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"Catspaw" Turns 50

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"Catspaw," one of the more-colorful episodes of Star Trek: The Original Series, turns 50 years old today, as it premiered on October 27, 1967. To mark the occasion, is pleased to share some facts, figures and anecdotes about the episode.

Psycho for Trek


"Catspaw" is one of three TOS episodes penned by Robert Bloch, the others being "What Are Little Girls Made of?" and "Wolf in the Fold." He based the episode on his own short story, "Broomstick Ride." As famous as he is for writing Trek, he's even better known for writing the 1959 novel, Psycho, on which the iconic Alfred Hitchcock film was based.

Welcome, Walter


Though "Catspaw" aired as the seventh episode of TOS season two, it actually was the first episode in which Walter Koenig played Chekov. Its airdate was shifted to run closer to Halloween.

But... Can You?


One of our favorite lines of dialogue in this episode is uttered by Kirk, who notes, "You can't think a man to death."

Well Done, Fried


Gerald Fried composed the score for  “Catspaw,” one of five TOS episodes on which he worked. Talking to in 2013, he noted, "'Catspaw' was entertaining. Cat, to me, means clarinet and not just because of Prokofiev’s Peter and the Wolf. The sound of the clarinet is like the sound of a cat’s footpaw; you can’t hear it, but you feel it. So I wrote for, I think, six clarinets for that episode. Just having fun with all those clarinets dominated my thinking doing that episode."

He's a Co-Star, Dammit!


Up until this episode, DeForest Kelley's name came up in the closing credits. Here, for the first time, his name appeared in the opening credits.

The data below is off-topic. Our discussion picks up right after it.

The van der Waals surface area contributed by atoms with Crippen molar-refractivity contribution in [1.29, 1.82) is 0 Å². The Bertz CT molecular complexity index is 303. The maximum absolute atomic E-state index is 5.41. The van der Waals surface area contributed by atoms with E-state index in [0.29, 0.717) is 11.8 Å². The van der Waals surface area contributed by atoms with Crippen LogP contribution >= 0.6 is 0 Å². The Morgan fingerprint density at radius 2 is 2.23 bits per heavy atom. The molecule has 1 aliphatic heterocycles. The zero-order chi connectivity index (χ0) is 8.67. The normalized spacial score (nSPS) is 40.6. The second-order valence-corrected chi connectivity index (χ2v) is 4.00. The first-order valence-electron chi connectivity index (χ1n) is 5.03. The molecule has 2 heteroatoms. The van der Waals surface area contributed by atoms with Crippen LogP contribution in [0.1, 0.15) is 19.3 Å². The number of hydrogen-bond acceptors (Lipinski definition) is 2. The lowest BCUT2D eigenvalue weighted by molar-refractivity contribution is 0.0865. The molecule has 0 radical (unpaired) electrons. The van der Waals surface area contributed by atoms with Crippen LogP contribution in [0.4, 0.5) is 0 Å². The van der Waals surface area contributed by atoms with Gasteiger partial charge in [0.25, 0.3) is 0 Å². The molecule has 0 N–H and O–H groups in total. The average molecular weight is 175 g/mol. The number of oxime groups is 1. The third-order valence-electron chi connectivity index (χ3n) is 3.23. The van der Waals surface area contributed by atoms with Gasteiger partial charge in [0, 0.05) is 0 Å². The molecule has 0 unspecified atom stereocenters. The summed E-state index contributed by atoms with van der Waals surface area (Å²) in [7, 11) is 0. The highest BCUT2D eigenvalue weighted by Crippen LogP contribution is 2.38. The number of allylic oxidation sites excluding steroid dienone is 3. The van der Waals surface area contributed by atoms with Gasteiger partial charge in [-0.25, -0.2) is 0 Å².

Dates to Remember


The first draft of Bloch's "Catspaw" teleplay was dated March 29, 1967, while Gene Roddenberry's revised final draft was dated April 27, 1967. The episode filmed from May 2 to May 11, 1967, while Fried recorded the score on June 21, 1967.

Aliens on a String


The alien iterations of Sylvia and Korob were... marionettes. According to The Star Trek Compendium, they were comprised of "blue fluff, pipe cleaners, crab pincers and other materials."

Take a Bower


Antoinette Bower, who played Sylvia, enjoying an acting career that spanned four decades. Among her many credits were Have Gun Will Travel, The Twilight Zone, The Fugitive, Mission: Impossible, Columbo, The Six Million Dollar Man, Prom Night, The Evil That Men Do and Neon Rider. Bower turned 85 on September 30 and still makes the occasional appearance at autograph shows.

Memories of Marcuse


Theo Marcuse, who played Korob in "Catspaw," perished in a car accident barely one month after the episode aired. Often cast as a baddie, Marcuse's other credits included The Millionaire, Man with a Camera, Peter Gunn, Perry Mason, The Twilight Zone, The Outer Limits, Batman, Hogan's Heroes and The Wild Wild West.

They Should Put That in a Museum (And They Did!)


The Enterprise charm, with the Enterprise in Lucite? That can be seen in all its glory at the Smithsonian Institution's Air and Space Museum.

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This episode also marked the last appearance of Lt. DeSalle in the series. Catspaw is one of the hidden gems of classic Trek's second season. What stood out for me was the balance of humor and creepiness imbued within this  journey (e.g. Spock's deadpan response to the witches dreadful song, "Very bad poetry Captain" to which Kirk replies " A more useful comment, Mr. Spock." The blend of these elements makes this an ep worth repeat viewings. 

Happy 50th to Catspaw!!!!

Edited by GhostofMajorHayes

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